Page last updated at 13:24 GMT, Friday, 4 July 2008 14:24 UK

Cost of crime '275 per person'

Police tape
The Taxpayers' Alliance produced a league table of the cost of crime

Funding the police to tackle recorded crime costs 275 per person a year, according to a lobby group report.

The Taxpayers' Alliance put the cost at 15bn annually for forces in England, Wales and Northern Ireland.

The campaign group, which used the Freedom of Information Act to obtain crime data from the police, called for red tape and targets to be reduced.

The Home Office said it was continuing to develop new ways to reduce crime and therefore its cost to taxpayers.

Matthew Sinclair, of the Taxpayers' Alliance which campaigns for a low-tax economy, said: "Every one of us pays a steep price for high crime rates, particularly those living in urban areas.

The problem is that politicians in Whitehall insist on micro-managing the police
Matthew Sinclair
Taxpayers' Alliance

"Whether we have been victims of crime, are afraid to go out at night or are just paying ever more to protect and insure ourselves and our property, crime has significant economic, emotional and social costs for us all."

He added: "The problem is that politicians in Whitehall insist on micro-managing the police.

"If the government give people the information and the power to tailor their local police force to their local needs, we will be able to drive crime levels down and improve the lives of millions.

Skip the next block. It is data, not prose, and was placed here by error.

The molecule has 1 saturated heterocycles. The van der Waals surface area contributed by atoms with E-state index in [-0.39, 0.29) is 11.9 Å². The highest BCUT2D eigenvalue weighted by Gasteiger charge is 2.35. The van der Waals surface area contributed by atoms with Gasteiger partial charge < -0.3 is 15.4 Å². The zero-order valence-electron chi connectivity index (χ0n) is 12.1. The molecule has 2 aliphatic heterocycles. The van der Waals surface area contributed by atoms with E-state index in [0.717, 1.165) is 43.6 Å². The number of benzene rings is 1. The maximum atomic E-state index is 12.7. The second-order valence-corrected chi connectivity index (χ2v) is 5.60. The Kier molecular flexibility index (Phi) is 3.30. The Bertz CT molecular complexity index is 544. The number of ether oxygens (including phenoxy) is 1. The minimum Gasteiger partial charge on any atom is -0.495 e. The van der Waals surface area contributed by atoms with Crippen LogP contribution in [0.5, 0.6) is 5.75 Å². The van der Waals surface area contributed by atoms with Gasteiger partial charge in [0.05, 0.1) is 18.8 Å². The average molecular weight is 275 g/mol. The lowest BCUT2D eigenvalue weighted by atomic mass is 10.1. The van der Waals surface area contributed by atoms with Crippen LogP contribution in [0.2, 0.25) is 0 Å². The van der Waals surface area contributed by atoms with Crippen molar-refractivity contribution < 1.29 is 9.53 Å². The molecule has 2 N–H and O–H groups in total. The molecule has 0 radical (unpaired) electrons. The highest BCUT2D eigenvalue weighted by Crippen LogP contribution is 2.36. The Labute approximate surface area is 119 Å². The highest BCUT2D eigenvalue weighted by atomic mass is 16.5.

Shadow home secretary Dominic Grieve said the Cost of Crime report provided a "stark illustration of the cost of Labour's failure on crime".

1. Nottinghamshire 389 (Disputed by force)
2. Metropolitan Police 387
3. Humberside 379
4. Greater Manchester 372
5. Derbyshire 365
Figures per person per year.
Source: Taxpayers' Alliance

"It confirms what we have been saying for some time, that we need urgent action to slash unnecessary paperwork to get officers back on the streets, as well as action to restore local accountability in policing," he said.

The Home Office's own figures put the cost of all crime at 60bn a year.

A Home Office spokeswoman said: "Estimates of the current costs of crime - like the Taxpayers' Alliance estimates - serve to recognise that there is a continuing cost associated with crime, and a need to seek new ways to reduce it.

"That is why the Home Office, other departments and agencies continue to develop new crime reduction strategies, targets and policies.

"Crime recorded by the police has fallen by 12% compared with the same quarter last year and British Crime Survey data, which reflects people's overall experience of crime, shows a 6% fall."

Nottinghamshire was named as the costliest force, but it said it had given the Taxpayers' Alliance the wrong figures and should be in eighth place.

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